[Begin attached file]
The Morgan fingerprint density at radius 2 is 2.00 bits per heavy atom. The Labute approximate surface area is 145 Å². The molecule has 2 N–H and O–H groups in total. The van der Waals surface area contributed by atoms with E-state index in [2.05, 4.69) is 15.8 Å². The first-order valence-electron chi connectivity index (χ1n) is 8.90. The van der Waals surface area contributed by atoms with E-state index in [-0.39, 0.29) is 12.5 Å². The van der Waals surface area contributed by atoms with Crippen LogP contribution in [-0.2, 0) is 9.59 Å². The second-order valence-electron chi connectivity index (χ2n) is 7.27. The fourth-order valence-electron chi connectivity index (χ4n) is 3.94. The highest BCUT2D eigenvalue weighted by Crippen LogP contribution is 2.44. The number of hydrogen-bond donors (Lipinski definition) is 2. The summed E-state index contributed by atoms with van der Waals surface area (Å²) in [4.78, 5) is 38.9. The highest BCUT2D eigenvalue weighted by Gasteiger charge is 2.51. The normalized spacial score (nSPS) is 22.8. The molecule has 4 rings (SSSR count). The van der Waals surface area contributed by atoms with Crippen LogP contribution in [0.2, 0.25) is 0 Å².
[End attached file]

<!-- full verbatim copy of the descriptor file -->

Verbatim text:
The Morgan fingerprint density at radius 2 is 2.00 bits per heavy atom. The Labute approximate surface area is 145 Å². The molecule has 2 N–H and O–H groups in total. The van der Waals surface area contributed by atoms with E-state index in [2.05, 4.69) is 15.8 Å². The first-order valence-electron chi connectivity index (χ1n) is 8.90. The van der Waals surface area contributed by atoms with E-state index in [-0.39, 0.29) is 12.5 Å². The van der Waals surface area contributed by atoms with Crippen LogP contribution in [-0.2, 0) is 9.59 Å². The second-order valence-electron chi connectivity index (χ2n) is 7.27. The fourth-order valence-electron chi connectivity index (χ4n) is 3.94. The highest BCUT2D eigenvalue weighted by Crippen LogP contribution is 2.44. The number of hydrogen-bond donors (Lipinski definition) is 2. The summed E-state index contributed by atoms with van der Waals surface area (Å²) in [4.78, 5) is 38.9. The highest BCUT2D eigenvalue weighted by Gasteiger charge is 2.51. The normalized spacial score (nSPS) is 22.8. The molecule has 4 rings (SSSR count). The van der Waals surface area contributed by atoms with Crippen LogP contribution in [0.2, 0.25) is 0 Å².